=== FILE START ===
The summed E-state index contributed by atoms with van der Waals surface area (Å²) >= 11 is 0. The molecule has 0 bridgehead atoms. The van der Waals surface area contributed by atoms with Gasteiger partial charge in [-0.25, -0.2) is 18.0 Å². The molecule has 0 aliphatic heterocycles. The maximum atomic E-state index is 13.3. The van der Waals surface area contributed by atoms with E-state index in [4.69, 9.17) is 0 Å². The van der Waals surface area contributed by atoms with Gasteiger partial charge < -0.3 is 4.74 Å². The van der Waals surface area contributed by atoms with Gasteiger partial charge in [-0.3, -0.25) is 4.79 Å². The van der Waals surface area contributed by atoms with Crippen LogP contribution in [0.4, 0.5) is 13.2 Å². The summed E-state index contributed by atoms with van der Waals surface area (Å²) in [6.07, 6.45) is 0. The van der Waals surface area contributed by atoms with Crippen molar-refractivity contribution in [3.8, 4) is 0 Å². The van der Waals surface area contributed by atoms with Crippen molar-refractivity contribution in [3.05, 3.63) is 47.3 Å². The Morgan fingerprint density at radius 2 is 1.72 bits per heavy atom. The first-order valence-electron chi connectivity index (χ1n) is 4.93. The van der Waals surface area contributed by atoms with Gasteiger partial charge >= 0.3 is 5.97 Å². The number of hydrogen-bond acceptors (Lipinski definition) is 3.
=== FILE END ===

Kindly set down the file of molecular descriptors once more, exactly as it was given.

The summed E-state index contributed by atoms with van der Waals surface area (Å²) >= 11 is 0. The molecule has 0 bridgehead atoms. The van der Waals surface area contributed by atoms with Gasteiger partial charge in [-0.25, -0.2) is 18.0 Å². The molecule has 0 aliphatic heterocycles. The maximum atomic E-state index is 13.3. The van der Waals surface area contributed by atoms with E-state index in [4.69, 9.17) is 0 Å². The van der Waals surface area contributed by atoms with Gasteiger partial charge < -0.3 is 4.74 Å². The van der Waals surface area contributed by atoms with Gasteiger partial charge in [-0.3, -0.25) is 4.79 Å². The van der Waals surface area contributed by atoms with Crippen LogP contribution in [0.4, 0.5) is 13.2 Å². The summed E-state index contributed by atoms with van der Waals surface area (Å²) in [6.07, 6.45) is 0. The van der Waals surface area contributed by atoms with Crippen molar-refractivity contribution in [3.8, 4) is 0 Å². The van der Waals surface area contributed by atoms with Crippen molar-refractivity contribution in [3.05, 3.63) is 47.3 Å². The Morgan fingerprint density at radius 2 is 1.72 bits per heavy atom. The first-order valence-electron chi connectivity index (χ1n) is 4.93. The van der Waals surface area contributed by atoms with Gasteiger partial charge >= 0.3 is 5.97 Å². The number of hydrogen-bond acceptors (Lipinski definition) is 3.